Callie House: The Pursuit of Reparations as a Means for Social Justice

Article excerpt

"Who Are These Unsung Women"

Who are these women
Resisting like flares
against the darkness and the unseen

Who are these flames
triumphantly melting the weights of despair
like blazing summers

Firecracker women penetrating global hailstones
of bitter suffering and the blues

Who are they
that dare not wilt
moving like ripples of no regrets, ultra-violet
sunbeams in cold-blooded battlefields

Who are these Unsung Women

Who are my mother

Who are my history

Who are these gentlewomen.

Verano (1)

Mary Frances Berry's most recent book My Face Is Black Is True is a compelling account of the long history of African Americans' claims for reparations. However, the center of the text is focused on the fascinating story of the remarkable Mrs. Callie House, an African American woman born into slavery in 1861, at the start of the Civil War. This political biography is a critically important history of the beginnings of the reparations movement that pressed the claims for monetary compensation on behalf of those African men and women whose labor had been brutally exploited in the plantation system that formed the basis of agrarian capitalism and was characterized by deep racial divisions. Racial capitalism in the United States set the model for the modern economic systems that propagated expansive forms of white supremacy and systemic racism. Massive appropriation of value from the commerce in black bodies and the labor of African workers were the bases for previously unparalleled accumulation of wealth upon which modern capitalism emerged, Europe developed, and the United States and other nations in the Americas were formed. Slavery was essential to the making of the United States and the "Atlantic world." African American intellectual and social historian Harold Cruse made the point that "American civilization, as we know it, would not have been built without ... the enslavement of Africans." (2)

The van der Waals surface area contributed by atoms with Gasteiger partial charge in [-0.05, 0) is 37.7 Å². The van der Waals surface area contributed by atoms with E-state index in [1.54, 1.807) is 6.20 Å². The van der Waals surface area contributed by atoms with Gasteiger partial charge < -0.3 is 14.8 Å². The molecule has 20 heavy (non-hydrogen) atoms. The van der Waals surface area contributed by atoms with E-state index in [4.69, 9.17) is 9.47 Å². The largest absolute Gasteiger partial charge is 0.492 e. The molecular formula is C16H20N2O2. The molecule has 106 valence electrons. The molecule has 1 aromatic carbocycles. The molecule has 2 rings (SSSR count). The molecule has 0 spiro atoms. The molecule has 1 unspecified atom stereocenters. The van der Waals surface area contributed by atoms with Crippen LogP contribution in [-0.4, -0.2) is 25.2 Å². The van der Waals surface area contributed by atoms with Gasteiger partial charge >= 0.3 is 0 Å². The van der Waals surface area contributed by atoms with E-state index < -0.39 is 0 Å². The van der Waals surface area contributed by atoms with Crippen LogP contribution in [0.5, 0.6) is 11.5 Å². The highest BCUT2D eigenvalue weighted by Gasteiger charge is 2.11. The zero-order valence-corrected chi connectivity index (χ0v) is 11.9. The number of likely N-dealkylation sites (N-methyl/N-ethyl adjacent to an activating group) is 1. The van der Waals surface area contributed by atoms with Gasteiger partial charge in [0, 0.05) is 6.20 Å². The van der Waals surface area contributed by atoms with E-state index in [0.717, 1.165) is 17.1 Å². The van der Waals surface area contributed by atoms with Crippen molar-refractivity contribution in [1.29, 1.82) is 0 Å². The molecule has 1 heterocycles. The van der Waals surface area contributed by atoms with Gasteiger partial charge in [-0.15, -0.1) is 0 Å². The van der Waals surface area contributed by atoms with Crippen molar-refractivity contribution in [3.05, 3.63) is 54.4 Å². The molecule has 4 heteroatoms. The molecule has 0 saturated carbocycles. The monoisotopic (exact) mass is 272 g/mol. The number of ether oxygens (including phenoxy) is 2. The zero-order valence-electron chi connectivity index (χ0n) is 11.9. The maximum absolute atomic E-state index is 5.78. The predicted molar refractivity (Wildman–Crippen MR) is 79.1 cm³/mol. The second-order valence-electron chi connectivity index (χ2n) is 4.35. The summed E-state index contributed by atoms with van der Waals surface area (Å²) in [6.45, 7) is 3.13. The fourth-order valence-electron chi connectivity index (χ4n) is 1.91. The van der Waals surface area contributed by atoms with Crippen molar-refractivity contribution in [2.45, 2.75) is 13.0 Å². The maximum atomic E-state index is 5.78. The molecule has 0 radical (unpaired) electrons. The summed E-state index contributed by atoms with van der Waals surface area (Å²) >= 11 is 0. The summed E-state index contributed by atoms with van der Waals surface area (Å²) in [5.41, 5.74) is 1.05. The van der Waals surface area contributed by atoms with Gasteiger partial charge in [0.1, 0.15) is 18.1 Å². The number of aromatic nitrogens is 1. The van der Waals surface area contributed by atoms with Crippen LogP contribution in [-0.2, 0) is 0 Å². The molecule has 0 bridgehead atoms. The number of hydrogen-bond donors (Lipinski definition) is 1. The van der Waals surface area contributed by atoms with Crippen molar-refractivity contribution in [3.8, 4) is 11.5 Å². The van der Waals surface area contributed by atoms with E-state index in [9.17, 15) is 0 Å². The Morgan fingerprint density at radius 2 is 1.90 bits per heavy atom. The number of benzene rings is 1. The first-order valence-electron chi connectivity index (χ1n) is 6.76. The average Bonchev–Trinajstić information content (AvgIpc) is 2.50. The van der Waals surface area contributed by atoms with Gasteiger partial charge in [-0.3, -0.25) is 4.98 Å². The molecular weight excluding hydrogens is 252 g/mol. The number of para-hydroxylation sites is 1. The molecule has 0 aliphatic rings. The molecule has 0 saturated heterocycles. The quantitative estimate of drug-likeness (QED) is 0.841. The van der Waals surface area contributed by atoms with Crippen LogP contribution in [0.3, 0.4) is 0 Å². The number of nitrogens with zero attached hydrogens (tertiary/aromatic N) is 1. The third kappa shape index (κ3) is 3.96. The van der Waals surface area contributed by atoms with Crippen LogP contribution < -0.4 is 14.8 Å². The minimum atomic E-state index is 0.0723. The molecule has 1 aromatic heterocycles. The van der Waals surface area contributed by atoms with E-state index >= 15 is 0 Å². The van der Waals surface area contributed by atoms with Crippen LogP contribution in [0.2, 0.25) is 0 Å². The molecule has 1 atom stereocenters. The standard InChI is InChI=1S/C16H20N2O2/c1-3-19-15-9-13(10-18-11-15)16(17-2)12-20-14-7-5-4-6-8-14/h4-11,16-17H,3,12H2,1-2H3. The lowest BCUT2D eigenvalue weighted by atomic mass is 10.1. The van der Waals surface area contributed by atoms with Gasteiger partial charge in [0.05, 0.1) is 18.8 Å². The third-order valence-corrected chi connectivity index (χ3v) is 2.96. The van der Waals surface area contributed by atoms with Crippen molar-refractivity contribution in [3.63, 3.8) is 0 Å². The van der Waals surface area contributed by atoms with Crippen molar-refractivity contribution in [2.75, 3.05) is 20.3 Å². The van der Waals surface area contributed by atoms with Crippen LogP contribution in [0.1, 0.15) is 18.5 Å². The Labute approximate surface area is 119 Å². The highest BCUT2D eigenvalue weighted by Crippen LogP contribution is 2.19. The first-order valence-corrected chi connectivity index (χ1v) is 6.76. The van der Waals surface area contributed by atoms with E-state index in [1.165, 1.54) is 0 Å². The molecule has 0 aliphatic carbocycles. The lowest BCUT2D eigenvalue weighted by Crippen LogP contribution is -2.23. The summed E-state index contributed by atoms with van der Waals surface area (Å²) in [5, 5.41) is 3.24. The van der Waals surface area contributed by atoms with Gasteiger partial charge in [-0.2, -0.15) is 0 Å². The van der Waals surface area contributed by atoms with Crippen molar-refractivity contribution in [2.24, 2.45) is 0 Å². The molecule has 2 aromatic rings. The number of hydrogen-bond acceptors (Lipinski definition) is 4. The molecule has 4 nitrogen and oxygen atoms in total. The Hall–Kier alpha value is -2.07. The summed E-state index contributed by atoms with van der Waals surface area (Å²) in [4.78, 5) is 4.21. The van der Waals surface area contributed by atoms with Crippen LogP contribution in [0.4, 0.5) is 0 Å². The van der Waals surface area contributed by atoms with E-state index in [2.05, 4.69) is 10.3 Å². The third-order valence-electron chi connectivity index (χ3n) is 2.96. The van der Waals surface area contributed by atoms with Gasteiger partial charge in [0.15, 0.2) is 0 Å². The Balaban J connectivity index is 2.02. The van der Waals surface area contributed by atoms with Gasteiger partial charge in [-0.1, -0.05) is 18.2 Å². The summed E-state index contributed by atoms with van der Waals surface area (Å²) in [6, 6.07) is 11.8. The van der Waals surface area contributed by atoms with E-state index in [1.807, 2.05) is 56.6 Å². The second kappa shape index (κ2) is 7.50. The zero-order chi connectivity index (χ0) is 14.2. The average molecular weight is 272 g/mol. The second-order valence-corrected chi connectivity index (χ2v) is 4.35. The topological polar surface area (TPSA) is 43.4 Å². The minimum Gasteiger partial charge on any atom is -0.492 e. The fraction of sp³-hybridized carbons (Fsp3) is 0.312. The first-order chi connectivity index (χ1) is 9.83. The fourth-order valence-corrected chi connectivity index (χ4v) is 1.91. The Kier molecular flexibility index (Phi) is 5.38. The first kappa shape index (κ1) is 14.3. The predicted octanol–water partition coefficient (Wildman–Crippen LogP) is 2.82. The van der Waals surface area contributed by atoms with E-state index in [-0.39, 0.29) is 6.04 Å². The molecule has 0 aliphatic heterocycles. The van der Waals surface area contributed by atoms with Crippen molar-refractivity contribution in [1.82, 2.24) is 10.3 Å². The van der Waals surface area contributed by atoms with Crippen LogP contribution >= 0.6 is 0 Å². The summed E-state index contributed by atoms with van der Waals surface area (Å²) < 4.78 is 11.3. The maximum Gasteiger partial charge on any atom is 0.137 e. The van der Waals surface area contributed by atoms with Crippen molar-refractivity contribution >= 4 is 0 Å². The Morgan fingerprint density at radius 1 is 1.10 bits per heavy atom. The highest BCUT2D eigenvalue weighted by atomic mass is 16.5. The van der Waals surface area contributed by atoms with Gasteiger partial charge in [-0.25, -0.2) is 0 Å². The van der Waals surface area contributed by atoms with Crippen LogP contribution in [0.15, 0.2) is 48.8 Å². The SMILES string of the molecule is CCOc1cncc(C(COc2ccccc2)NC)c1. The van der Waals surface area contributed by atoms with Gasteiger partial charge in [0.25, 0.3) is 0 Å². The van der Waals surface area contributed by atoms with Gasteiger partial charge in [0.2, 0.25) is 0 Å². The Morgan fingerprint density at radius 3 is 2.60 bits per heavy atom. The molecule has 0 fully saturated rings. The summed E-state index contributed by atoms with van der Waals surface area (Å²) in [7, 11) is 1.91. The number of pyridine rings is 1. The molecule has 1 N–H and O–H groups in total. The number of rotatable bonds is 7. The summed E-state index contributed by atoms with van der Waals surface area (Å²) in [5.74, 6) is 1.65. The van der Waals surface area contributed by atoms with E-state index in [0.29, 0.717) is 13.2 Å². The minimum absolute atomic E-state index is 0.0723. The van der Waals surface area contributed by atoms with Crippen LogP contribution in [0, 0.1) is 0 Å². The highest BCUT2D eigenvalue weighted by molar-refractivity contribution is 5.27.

After the Civil War, these formerly enslaved African Americans were poor and landless; Callie House described them as "bare-footed and naked." Though unschooled and given nothing with which to start a new life, these people constructed reparations as a principle of social justice. Moreover, black workers were not passive about the injustices, and they demanded land, instruments to cultivate it, and compensation for their stolen labor. The injustices were aggravated further by the blatant racism of the military officials in the postbellum federal government. For the most part, white Civil War veterans were given financial grants and monthly pensions for military service. Black soldiers were denied equal treatment; in fact, their petitions for pensions were often rejected. Harriett Tubman, who willingly risked her life on numerous occasions in service of the Union Army, was likewise refused a pension by the federal government. Black men and women, most of them free persons numbering in the hundreds of thousands, volunteered to support the Union war effort and provided the critical balance of force necessary to defeat the Confederate Army. These gallant fighters in the aftermath of the war were betrayed by the very government they were willing to sacrifice their lives to preserve. Black soldiers fought to abolish slavery and were rewarded with racist government policies that enforced a rigid system of legal segregation, or American apartheid. This is what historian Rayford Logan referred to as the "The Nadir" in the African American experience during this post-Reconstruction period. (3)

Enslaved at birth, Callie House knew intimately the social and economic conditions of her people, and identified with the plight of the masses of African Americans. She was rooted in the southern, urban, black working class. As a child during the Reconstruction, Callie Guy may have received her education by attending one of the independent schools established, financed, and staffed by African Americans. …